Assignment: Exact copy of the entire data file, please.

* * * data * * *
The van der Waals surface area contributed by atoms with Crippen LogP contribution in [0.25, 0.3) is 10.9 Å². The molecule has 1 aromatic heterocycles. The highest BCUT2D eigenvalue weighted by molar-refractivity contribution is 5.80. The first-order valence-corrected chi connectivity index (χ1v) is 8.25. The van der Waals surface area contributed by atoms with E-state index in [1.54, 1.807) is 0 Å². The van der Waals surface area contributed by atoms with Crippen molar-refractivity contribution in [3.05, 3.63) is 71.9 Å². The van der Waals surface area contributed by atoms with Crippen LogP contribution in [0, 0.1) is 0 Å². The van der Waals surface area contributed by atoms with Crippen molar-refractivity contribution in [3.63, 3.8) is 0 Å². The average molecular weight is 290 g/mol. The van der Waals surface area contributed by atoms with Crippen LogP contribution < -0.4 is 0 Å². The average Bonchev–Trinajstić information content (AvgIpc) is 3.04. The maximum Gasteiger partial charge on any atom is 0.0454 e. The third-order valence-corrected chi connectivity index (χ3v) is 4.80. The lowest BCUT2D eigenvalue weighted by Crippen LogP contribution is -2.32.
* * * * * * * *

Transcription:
The van der Waals surface area contributed by atoms with Crippen LogP contribution in [0.25, 0.3) is 10.9 Å². The molecule has 1 aromatic heterocycles. The highest BCUT2D eigenvalue weighted by molar-refractivity contribution is 5.80. The first-order valence-corrected chi connectivity index (χ1v) is 8.25. The van der Waals surface area contributed by atoms with E-state index in [1.54, 1.807) is 0 Å². The van der Waals surface area contributed by atoms with Crippen molar-refractivity contribution in [3.05, 3.63) is 71.9 Å². The van der Waals surface area contributed by atoms with Crippen LogP contribution in [0, 0.1) is 0 Å². The van der Waals surface area contributed by atoms with Crippen molar-refractivity contribution in [3.63, 3.8) is 0 Å². The average molecular weight is 290 g/mol. The van der Waals surface area contributed by atoms with Crippen LogP contribution < -0.4 is 0 Å². The average Bonchev–Trinajstić information content (AvgIpc) is 3.04. The maximum Gasteiger partial charge on any atom is 0.0454 e. The third-order valence-corrected chi connectivity index (χ3v) is 4.80. The lowest BCUT2D eigenvalue weighted by Crippen LogP contribution is -2.32.